Theories of the Unconscious Mind

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Theories of the Unconscious Mind
Instincts are something that every human being has. They affect everything that we do in our day to day lives. Whether we realize it consciously or not. There are many forms of mental and emotional treatment, but psychoanalysis is different. It requires a certain mindset because of the ethical dilemmas that arise during sessions. There is no room for judgment; any judgment of anti-social or destructive thoughts are detrimental to the psychoanalysis process because the patient would shut down. There is a lot of criticism about psychoanalysis because many people believe that what is in the sub-conscious should remain there (Meadow, 2011).
The Freudian Theory states that there are certain thoughts and desires that are repressed in the unconscious mind. The reason that these thoughts are not conscious, is because there is some reason that they feel the need to keep it repressed whether it be an outside force or inside thought. The only way to bring these thoughts into the conscious is to remove whatever emotion or preconceived notion that represses it. It is common that the patient believes that if they were to express these thoughts that there would be consequences. The patients cannot describe what those consequences would be but only that it would be the worst case scenario. It is the job of the analyst to show the patient that they are free to express their darkest inner thoughts without fear of retribution (Meadow, 2011).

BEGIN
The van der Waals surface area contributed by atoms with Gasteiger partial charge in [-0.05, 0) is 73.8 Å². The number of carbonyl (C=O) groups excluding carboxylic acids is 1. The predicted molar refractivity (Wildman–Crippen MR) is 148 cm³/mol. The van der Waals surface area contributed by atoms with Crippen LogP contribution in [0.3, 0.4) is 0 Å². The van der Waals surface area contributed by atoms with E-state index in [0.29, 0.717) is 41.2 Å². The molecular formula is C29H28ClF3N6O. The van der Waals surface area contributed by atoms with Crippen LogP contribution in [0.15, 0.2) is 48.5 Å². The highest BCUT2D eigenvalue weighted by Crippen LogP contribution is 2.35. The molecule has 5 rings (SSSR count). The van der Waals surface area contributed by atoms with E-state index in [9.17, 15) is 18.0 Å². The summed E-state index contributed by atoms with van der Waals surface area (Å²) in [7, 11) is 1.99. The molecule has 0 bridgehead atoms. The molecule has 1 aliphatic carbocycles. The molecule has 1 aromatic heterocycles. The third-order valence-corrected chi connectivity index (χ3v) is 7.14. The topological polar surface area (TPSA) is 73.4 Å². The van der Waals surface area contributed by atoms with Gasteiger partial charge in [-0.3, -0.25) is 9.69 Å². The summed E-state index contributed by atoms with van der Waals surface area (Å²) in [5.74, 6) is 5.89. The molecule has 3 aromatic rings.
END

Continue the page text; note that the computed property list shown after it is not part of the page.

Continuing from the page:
Some of the most common reasons that people feel the need to represses some of their undesirable thoughts is because of laws. Laws were made to govern behavior, but do they govern what goes on unconsciously? When people begin to have these dark thoughts, they banish them because...

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...adicate them (Meadow, 2011).
There are tamed and wild impulses. If you fulfill an untamed impulse, you will get a greater sense of gratification then if you were to fulfill a tamed impulse. It is the job of the analyst to free the patient from being controlled by unwanted thoughts while keeping their own prejudices quiet. It is important that they do not influence the patients mind so the patient can keep their individuality. In this way, analysts should be able to help many different people, even people that they have nothing in common with. Every patient has a chance no matter how dark and twisted their mind gets because, there are people out there that know the limits of the psyche as well as the steps to take to ward off destruction (Meadow, 2011).

Works Cited

Meadow, P. W. (2011). Ethical thought and instinctual life. Modern Psychoanalysis, 36(2), 158-175.

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